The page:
January 2015

The death of Fabienne Cherisma, from the series Haiti, 2010, © Nathan Weber/NBW Photo.
Fifteen-year-old Fabienne Cherisma was shot and killed by police for looting two chairs and three framed pictures during the aftermath of Haiti’s catastrophic earthquake of 2010. Photographer Nathan Weber captured a group of his colleagues documenting the tragic scene. This picture raises the question: When does photography cross the line from documentation to exploitation? Respond to our question with text, photos, videos, or audio files, and we'll feature your response below.

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How Photography's 'Decisive Moment' Often Depicts an Incomplete View of Reality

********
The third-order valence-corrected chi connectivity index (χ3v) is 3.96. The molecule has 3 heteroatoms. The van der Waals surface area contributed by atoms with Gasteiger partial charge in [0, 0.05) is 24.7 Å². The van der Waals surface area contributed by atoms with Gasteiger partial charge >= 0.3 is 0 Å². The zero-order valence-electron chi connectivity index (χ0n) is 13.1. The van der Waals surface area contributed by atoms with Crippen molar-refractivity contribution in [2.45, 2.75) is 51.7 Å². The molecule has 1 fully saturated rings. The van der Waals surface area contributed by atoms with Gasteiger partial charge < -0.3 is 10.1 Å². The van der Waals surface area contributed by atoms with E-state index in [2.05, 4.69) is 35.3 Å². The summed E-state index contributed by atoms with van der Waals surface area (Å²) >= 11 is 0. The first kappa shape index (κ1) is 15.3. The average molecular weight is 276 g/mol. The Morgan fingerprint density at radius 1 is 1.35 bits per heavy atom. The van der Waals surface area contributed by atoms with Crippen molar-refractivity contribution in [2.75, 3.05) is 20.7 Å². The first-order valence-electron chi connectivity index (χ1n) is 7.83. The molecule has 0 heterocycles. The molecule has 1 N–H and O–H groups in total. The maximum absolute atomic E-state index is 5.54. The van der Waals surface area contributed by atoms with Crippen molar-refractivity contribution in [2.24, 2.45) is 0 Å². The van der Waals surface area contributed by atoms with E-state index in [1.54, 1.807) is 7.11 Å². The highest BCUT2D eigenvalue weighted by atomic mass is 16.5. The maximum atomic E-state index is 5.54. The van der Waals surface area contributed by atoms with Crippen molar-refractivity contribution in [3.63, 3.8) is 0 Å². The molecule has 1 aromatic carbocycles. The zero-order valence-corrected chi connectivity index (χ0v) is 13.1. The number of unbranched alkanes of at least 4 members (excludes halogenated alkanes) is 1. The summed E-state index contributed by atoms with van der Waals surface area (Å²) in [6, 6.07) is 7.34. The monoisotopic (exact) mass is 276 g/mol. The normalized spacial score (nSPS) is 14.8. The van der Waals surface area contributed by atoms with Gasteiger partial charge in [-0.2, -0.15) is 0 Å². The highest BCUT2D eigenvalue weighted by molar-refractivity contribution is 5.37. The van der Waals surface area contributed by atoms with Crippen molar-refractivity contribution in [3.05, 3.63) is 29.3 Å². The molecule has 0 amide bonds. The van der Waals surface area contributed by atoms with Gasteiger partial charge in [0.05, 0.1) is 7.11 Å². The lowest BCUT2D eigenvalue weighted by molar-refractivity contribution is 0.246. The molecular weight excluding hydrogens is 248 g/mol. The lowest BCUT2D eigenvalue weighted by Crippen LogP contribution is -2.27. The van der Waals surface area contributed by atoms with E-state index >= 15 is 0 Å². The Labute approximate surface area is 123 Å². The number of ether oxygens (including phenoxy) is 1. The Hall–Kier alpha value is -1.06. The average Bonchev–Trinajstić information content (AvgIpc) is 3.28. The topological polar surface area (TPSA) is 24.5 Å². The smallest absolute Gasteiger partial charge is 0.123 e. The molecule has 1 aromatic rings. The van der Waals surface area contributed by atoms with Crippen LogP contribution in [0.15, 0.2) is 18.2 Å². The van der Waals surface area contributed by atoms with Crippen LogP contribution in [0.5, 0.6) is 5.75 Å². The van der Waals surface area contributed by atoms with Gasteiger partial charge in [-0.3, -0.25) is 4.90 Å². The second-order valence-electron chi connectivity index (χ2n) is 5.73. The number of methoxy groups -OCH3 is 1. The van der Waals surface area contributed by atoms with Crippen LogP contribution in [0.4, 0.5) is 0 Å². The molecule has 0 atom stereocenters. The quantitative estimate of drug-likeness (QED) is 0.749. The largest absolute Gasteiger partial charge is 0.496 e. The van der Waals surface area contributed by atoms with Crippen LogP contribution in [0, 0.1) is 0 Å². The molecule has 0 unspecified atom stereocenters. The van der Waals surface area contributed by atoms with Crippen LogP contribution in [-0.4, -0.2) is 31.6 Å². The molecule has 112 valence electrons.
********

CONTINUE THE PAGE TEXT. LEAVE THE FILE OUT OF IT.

Photojournalism can be like “trying to play Rachmaninoff while wearing boxing gloves,” as former photojournalist Simon Norfolk put it. One looks for the dramatic, the iconic, the universal, and in doing so the photographer then often simplifies the situation, removing it from a specific context that may help explain what the viewer will be seeing.

So it is in this photograph—the international press hovering like vultures next to the corpse. But what caused her death? What are they missing? Are they being callous? And what does the viewer need to know (but is not being told) about the circumstances surrounding this image?

The criticism of photojournalists as vultures is a familiar one. Kevin Carter, who won a Pulitzer Prize for his 1993 photograph of a struggling toddler trying to get to a feeding station in the Sudan with a vulture looking on, was widely branded as